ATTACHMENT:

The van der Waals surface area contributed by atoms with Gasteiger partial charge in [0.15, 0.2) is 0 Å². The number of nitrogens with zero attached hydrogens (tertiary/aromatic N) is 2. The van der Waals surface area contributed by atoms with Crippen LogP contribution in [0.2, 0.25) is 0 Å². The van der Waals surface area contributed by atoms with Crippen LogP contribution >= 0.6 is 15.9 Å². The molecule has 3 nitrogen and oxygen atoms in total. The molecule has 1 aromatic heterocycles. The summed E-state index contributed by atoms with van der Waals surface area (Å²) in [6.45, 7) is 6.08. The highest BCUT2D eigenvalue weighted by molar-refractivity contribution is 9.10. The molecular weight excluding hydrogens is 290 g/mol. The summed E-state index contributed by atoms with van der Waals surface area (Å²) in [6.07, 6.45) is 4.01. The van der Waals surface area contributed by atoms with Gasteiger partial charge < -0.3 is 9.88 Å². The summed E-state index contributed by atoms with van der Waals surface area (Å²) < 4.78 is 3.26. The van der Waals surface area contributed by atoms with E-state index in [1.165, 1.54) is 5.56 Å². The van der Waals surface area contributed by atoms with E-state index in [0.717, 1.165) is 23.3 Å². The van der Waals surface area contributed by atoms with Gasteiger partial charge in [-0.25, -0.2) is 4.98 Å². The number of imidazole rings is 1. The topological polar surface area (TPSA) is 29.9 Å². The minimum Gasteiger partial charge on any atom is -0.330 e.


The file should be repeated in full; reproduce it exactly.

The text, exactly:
The van der Waals surface area contributed by atoms with Gasteiger partial charge in [0.15, 0.2) is 0 Å². The number of nitrogens with zero attached hydrogens (tertiary/aromatic N) is 2. The van der Waals surface area contributed by atoms with Crippen LogP contribution in [0.2, 0.25) is 0 Å². The van der Waals surface area contributed by atoms with Crippen LogP contribution >= 0.6 is 15.9 Å². The molecule has 3 nitrogen and oxygen atoms in total. The molecule has 1 aromatic heterocycles. The summed E-state index contributed by atoms with van der Waals surface area (Å²) in [6.45, 7) is 6.08. The highest BCUT2D eigenvalue weighted by molar-refractivity contribution is 9.10. The molecular weight excluding hydrogens is 290 g/mol. The summed E-state index contributed by atoms with van der Waals surface area (Å²) in [6.07, 6.45) is 4.01. The van der Waals surface area contributed by atoms with Gasteiger partial charge < -0.3 is 9.88 Å². The summed E-state index contributed by atoms with van der Waals surface area (Å²) < 4.78 is 3.26. The van der Waals surface area contributed by atoms with E-state index in [1.165, 1.54) is 5.56 Å². The van der Waals surface area contributed by atoms with E-state index in [0.717, 1.165) is 23.3 Å². The van der Waals surface area contributed by atoms with Gasteiger partial charge in [-0.25, -0.2) is 4.98 Å². The number of imidazole rings is 1. The topological polar surface area (TPSA) is 29.9 Å². The minimum Gasteiger partial charge on any atom is -0.330 e.